Resistance is everywhere, and in particular it is in the shadows, within the families whom she photographs in portraits. “The boys came down to kiss their mothers in the evenings, and returned to the mountains in the night. The suffering mother, in fear for her son; she is the one I photograph, she and the sisters.” The Palestinian people in all of their cultural setting, their humanity. Their beauty, she adds.
In those days, she says, they were “an over-photographed people. The photo-friendly “dance of stones” was in all of the newspapers. But it did not give a real sense of what this uprising represented. “You’d see some Kefiyyehs and a few flags, but you weren’t being told what it actually meant to bring out a [Palestinian] flag: it was a crime for which they were risking prison. So they were hidden in the houses; they only brought them out for the demonstrations. I have a very funny series of photographs where women pull flags out of nowhere and show them to me. There were even flags that the children would make with piece of cardboard attached to a stick, and colored with crayons.”
Dray stopped taking pictures between 1991 and 1993. “The Intifada unraveled, and my photographs with it, there was a blank moment” she says. She returned after the Oslo accords in 1994, to watch the arrival of Palestinian policemen, who came from the camps of Shatila, from Lebanon, from Tunisia, and who were welcomed by the population.
Gaza was transformed. Grand hotels were constructed, sidewalks were painted… “I found all of this a little bit sad, but I said to myself that this too must be shown.” Little by little, the partition was installed: the fences, borders and passages becoming more and more closed, violent and delimited. “Nobody was really taking pictures anymore, I was sort of all alone,” she says.
In the [Palestinian] refugee camps of Lebanon, she photographed terrible impoverishment, confinement and abandonment. Then came the second Intifada, which began in Sept. 2000. Would she this time have to resign herself to becoming a war photographer? The solution she chose was to continue to document this experience of life among the Palestinians, “showing a life with dignity and with the feeling of being at peace with oneself. [I wanted to document] everything that had not yet been destroyed by the Oslo accords, the political agreements that largely contributed in the dehumanized way people looked at the “other”, including the way Palestinians viewed the Israelis”.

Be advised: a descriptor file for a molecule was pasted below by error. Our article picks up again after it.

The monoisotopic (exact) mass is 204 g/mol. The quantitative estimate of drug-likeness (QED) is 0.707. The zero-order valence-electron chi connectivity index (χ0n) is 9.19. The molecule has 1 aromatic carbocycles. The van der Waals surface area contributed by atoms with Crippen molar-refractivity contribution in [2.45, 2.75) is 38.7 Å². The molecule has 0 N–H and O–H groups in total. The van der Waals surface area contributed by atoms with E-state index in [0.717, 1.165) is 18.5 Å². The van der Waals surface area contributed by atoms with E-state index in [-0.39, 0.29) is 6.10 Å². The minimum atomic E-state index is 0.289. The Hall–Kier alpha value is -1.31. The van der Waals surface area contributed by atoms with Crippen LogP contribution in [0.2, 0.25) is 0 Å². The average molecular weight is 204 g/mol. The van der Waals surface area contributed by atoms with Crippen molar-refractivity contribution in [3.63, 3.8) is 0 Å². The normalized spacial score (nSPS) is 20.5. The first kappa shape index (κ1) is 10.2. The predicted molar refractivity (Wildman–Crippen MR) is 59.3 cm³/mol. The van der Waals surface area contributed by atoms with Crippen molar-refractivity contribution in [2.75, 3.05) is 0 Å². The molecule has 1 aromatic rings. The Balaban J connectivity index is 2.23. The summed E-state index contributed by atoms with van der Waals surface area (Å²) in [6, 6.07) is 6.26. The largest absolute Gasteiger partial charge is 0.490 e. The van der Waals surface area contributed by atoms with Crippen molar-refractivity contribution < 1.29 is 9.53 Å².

The separation between Palestinians and Israelis was now total. How to tell that strange story? She chose to work with civilian organizations for the protection of the Palestinian people, who brought outsiders on the spot so they could see Palestine with their own eyes. “Clearly, this was an armed Intifada. But I continued to photograph those who chose other means of resistance, though in militant activities. In Jenin, for example, I brought photographs that I had taken during the first Intifada. Always with the strong desire to show people’s dignity and energy, I wanted to show through my photographs the immeasurable strength of the Palestinian people, who fight against being forgotten even while the work of society is being destroyed.”
Today, how does she see her work continuing? If she returned today to the West Bank or Gaza, or to the camps, what would she do?
“My son says ‘I grew up with two images of Palestine: the wound and the pride,’” she says. “The wound, that s the picture of a girl with a wounded eye, one that I showed at the Institute of the Arab World. Pride, that is the photo-one that has been very frequently re-used- of a demonstration by children, with a boy in a suit.” With her son, a cinema director, she plans currently to make a web documentary on the geography of Palestine – a geography a good deal wider, since it is abstract, than the narrow territories in which the Palestinians are these days imprisoned. “I would of course like to use my own archives, but I would also like to film, so that the Palestinians of today can tell us what it means to be part of the Palestinian people].” The first trip she would like to take, as soon as she can, would be to meet the Palestinian refugees recently forced out of Syria into Lebanon.
“They say that Gaza is where people have always been first to revolt, and especially that they have suffered the most. It is there that they continue to suffer. My archived pictures are a work that clearly show the history of the people of Gaza, of the refugees and of the wound that it is today.”
Francoise Feugas Translated from French by International Boulevard
03 Sep 2014